and was admired for his self sacrificing and devotion
to the relief of suffering. It was written that
"the entire community is poorer because he has passed".
He was always kindly and considerate to everyone.
Dr. Archer died at Oshawa on Wed.,
September 20, 1939. Funeral service was held at
the family residence, and a large number of sorrowful
followed the procession for interment at Pine Grove
was one of the early settlers on Scugog Island.
He was an enterprising farmer for many years, but
also had a keen interest in the advancement of progress.
In 1868 he was first elected to represent the people
on the council and position he held for a number
of years. He was elected Reeve of Scugog in 1883
and held the post for four consecutive years. In
1894 he was appointed Commissioner of the Scugog
Bridge by Ontario County council.
He represented the wealthy and
prosperous little island in a highly satisfactory
manner to all concerned. In the County Council his
reports as chairman of committees were regarded
Prior to moving to Port Perry,
in the late 1890s, he was one of Scugog's leading
and most enterprising farmers, and occupied a number
of the most prominent positions in the gift of the
The church too, had his manly
and generous protection and support, and while his
moral support was of much importance, his financial
aid was always forthcoming when required.
William Bateman, while in residence
in Port Perry, occupied the conspicuous highly important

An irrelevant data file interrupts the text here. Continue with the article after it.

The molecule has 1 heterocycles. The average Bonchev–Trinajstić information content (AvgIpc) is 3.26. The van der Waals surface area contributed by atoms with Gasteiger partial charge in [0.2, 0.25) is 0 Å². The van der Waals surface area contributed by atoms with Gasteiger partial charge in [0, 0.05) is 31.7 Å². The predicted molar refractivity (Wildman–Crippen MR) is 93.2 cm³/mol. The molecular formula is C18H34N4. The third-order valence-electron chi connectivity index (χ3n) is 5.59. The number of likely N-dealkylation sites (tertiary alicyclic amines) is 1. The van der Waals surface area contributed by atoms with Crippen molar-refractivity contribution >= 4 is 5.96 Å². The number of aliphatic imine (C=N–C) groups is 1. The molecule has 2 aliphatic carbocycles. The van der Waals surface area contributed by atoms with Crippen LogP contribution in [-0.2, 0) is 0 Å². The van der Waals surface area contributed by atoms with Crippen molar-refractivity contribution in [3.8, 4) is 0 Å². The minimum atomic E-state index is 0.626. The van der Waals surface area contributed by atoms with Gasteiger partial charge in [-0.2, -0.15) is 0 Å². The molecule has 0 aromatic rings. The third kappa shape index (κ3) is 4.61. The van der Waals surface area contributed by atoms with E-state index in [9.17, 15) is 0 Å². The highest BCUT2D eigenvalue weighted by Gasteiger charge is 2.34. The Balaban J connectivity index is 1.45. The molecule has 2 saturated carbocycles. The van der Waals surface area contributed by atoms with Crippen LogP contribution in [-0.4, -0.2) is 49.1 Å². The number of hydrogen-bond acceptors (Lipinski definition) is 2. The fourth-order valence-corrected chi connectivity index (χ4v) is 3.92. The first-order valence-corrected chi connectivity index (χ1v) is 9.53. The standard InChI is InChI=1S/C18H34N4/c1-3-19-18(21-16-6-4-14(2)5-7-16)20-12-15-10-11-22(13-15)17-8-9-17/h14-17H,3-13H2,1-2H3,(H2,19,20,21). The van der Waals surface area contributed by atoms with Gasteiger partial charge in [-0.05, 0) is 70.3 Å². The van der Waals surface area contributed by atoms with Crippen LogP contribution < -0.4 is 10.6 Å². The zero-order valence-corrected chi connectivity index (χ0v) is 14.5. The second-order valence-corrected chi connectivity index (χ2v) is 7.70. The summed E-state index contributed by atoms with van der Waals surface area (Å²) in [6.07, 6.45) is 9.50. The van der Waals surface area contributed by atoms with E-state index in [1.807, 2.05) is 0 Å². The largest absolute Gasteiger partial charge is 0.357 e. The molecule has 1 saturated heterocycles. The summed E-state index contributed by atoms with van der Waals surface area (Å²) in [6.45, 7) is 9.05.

position in the community; he identified himself
with and was an active and indefatigable promoter
of every movement, commercial educational and religious,
having a tendency to foster and advance the best
interests of the town and its surroundings. He strived
to see Port Perry become one of the best, most prosperous
centres in the province, socially, intellectually,
educationally and commercially.
As Justice of the Peace his decisions,
although strictly in accordance with the law, the
penalties he imposed were invariably tempered with
Mr. Bateman died in Toronto on
Monday, Feb. 3, 1908, at 72 years of age. He was
interred at Pine Grove Cemetery. His wife, Nancy
(Varnum) passed away June 28, 1903. Left to mourn
his loss are two sons, Dr. Martin Bateman and Mr.
For almost 20 years, James Baird
was associated with the Ontario Observer, the first
newspaper to begin publishing in the area. In August
1866 he was named the editor of the newspaper and
became partners with its owner, Henry Parsons.
He was an outspoken critic of
actions and politics, and an advocate of anything
that would benefit the progress of the community.
After 18 years as editor, in Oct.